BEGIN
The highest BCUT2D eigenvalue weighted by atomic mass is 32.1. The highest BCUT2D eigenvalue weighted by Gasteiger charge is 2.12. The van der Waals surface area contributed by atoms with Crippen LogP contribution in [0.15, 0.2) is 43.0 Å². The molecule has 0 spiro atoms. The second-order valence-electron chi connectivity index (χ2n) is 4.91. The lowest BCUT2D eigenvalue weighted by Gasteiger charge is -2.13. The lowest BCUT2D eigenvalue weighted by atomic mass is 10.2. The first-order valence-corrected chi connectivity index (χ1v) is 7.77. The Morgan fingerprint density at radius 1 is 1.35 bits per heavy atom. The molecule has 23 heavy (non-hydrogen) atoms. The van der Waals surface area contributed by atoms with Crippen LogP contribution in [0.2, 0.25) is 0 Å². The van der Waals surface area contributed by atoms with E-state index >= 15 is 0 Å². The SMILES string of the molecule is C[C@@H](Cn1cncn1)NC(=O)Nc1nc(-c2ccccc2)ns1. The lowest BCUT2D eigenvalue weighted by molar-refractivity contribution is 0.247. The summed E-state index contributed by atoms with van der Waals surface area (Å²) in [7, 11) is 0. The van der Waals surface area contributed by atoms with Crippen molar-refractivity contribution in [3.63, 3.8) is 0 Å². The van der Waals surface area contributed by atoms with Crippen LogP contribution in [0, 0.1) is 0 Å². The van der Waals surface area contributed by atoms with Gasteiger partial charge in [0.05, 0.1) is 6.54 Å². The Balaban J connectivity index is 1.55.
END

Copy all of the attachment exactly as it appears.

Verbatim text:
The highest BCUT2D eigenvalue weighted by atomic mass is 32.1. The highest BCUT2D eigenvalue weighted by Gasteiger charge is 2.12. The van der Waals surface area contributed by atoms with Crippen LogP contribution in [0.15, 0.2) is 43.0 Å². The molecule has 0 spiro atoms. The second-order valence-electron chi connectivity index (χ2n) is 4.91. The lowest BCUT2D eigenvalue weighted by Gasteiger charge is -2.13. The lowest BCUT2D eigenvalue weighted by atomic mass is 10.2. The first-order valence-corrected chi connectivity index (χ1v) is 7.77. The Morgan fingerprint density at radius 1 is 1.35 bits per heavy atom. The molecule has 23 heavy (non-hydrogen) atoms. The van der Waals surface area contributed by atoms with Crippen LogP contribution in [0.2, 0.25) is 0 Å². The van der Waals surface area contributed by atoms with E-state index >= 15 is 0 Å². The SMILES string of the molecule is C[C@@H](Cn1cncn1)NC(=O)Nc1nc(-c2ccccc2)ns1. The lowest BCUT2D eigenvalue weighted by molar-refractivity contribution is 0.247. The summed E-state index contributed by atoms with van der Waals surface area (Å²) in [7, 11) is 0. The van der Waals surface area contributed by atoms with Crippen molar-refractivity contribution in [3.63, 3.8) is 0 Å². The van der Waals surface area contributed by atoms with Crippen LogP contribution in [0, 0.1) is 0 Å². The van der Waals surface area contributed by atoms with Gasteiger partial charge in [0.05, 0.1) is 6.54 Å². The Balaban J connectivity index is 1.55.